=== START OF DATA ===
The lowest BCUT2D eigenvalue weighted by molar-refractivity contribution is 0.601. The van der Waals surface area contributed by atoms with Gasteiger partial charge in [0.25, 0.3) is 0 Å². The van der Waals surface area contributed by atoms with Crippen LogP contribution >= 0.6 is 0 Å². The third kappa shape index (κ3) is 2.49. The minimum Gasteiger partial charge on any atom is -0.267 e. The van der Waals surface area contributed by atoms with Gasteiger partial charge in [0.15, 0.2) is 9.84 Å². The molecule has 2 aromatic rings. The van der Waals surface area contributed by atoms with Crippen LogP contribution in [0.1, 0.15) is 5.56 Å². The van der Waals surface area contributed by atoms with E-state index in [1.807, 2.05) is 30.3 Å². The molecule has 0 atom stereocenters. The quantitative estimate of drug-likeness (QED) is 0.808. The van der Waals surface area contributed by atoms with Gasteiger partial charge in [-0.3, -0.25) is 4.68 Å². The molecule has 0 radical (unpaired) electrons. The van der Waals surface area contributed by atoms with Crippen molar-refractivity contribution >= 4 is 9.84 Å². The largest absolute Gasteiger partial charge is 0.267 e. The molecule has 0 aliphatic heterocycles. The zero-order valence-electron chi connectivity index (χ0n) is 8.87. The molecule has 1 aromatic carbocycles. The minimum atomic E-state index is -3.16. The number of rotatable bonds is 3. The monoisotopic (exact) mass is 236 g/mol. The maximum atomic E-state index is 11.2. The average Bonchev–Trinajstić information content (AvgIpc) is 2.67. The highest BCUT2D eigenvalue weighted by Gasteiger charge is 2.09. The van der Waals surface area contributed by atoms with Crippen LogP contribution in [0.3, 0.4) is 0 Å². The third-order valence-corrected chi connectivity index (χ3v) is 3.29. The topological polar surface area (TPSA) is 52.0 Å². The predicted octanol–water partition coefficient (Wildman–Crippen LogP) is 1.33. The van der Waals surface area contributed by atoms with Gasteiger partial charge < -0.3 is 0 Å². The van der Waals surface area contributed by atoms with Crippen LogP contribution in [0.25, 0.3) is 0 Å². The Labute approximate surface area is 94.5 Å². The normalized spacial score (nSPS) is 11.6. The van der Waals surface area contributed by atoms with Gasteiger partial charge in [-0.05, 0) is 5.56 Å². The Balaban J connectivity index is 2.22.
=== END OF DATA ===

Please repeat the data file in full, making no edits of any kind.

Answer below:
The lowest BCUT2D eigenvalue weighted by molar-refractivity contribution is 0.601. The van der Waals surface area contributed by atoms with Gasteiger partial charge in [0.25, 0.3) is 0 Å². The van der Waals surface area contributed by atoms with Crippen LogP contribution >= 0.6 is 0 Å². The third kappa shape index (κ3) is 2.49. The minimum Gasteiger partial charge on any atom is -0.267 e. The van der Waals surface area contributed by atoms with Gasteiger partial charge in [0.15, 0.2) is 9.84 Å². The molecule has 2 aromatic rings. The van der Waals surface area contributed by atoms with Crippen LogP contribution in [0.1, 0.15) is 5.56 Å². The van der Waals surface area contributed by atoms with E-state index in [1.807, 2.05) is 30.3 Å². The molecule has 0 atom stereocenters. The quantitative estimate of drug-likeness (QED) is 0.808. The van der Waals surface area contributed by atoms with Gasteiger partial charge in [-0.3, -0.25) is 4.68 Å². The molecule has 0 radical (unpaired) electrons. The van der Waals surface area contributed by atoms with Crippen molar-refractivity contribution >= 4 is 9.84 Å². The largest absolute Gasteiger partial charge is 0.267 e. The molecule has 0 aliphatic heterocycles. The zero-order valence-electron chi connectivity index (χ0n) is 8.87. The molecule has 1 aromatic carbocycles. The minimum atomic E-state index is -3.16. The number of rotatable bonds is 3. The monoisotopic (exact) mass is 236 g/mol. The maximum atomic E-state index is 11.2. The average Bonchev–Trinajstić information content (AvgIpc) is 2.67. The highest BCUT2D eigenvalue weighted by Gasteiger charge is 2.09. The van der Waals surface area contributed by atoms with Crippen LogP contribution in [0.3, 0.4) is 0 Å². The third-order valence-corrected chi connectivity index (χ3v) is 3.29. The topological polar surface area (TPSA) is 52.0 Å². The predicted octanol–water partition coefficient (Wildman–Crippen LogP) is 1.33. The van der Waals surface area contributed by atoms with Gasteiger partial charge < -0.3 is 0 Å². The van der Waals surface area contributed by atoms with Crippen LogP contribution in [0.25, 0.3) is 0 Å². The Labute approximate surface area is 94.5 Å². The normalized spacial score (nSPS) is 11.6. The van der Waals surface area contributed by atoms with Gasteiger partial charge in [-0.05, 0) is 5.56 Å². The Balaban J connectivity index is 2.22.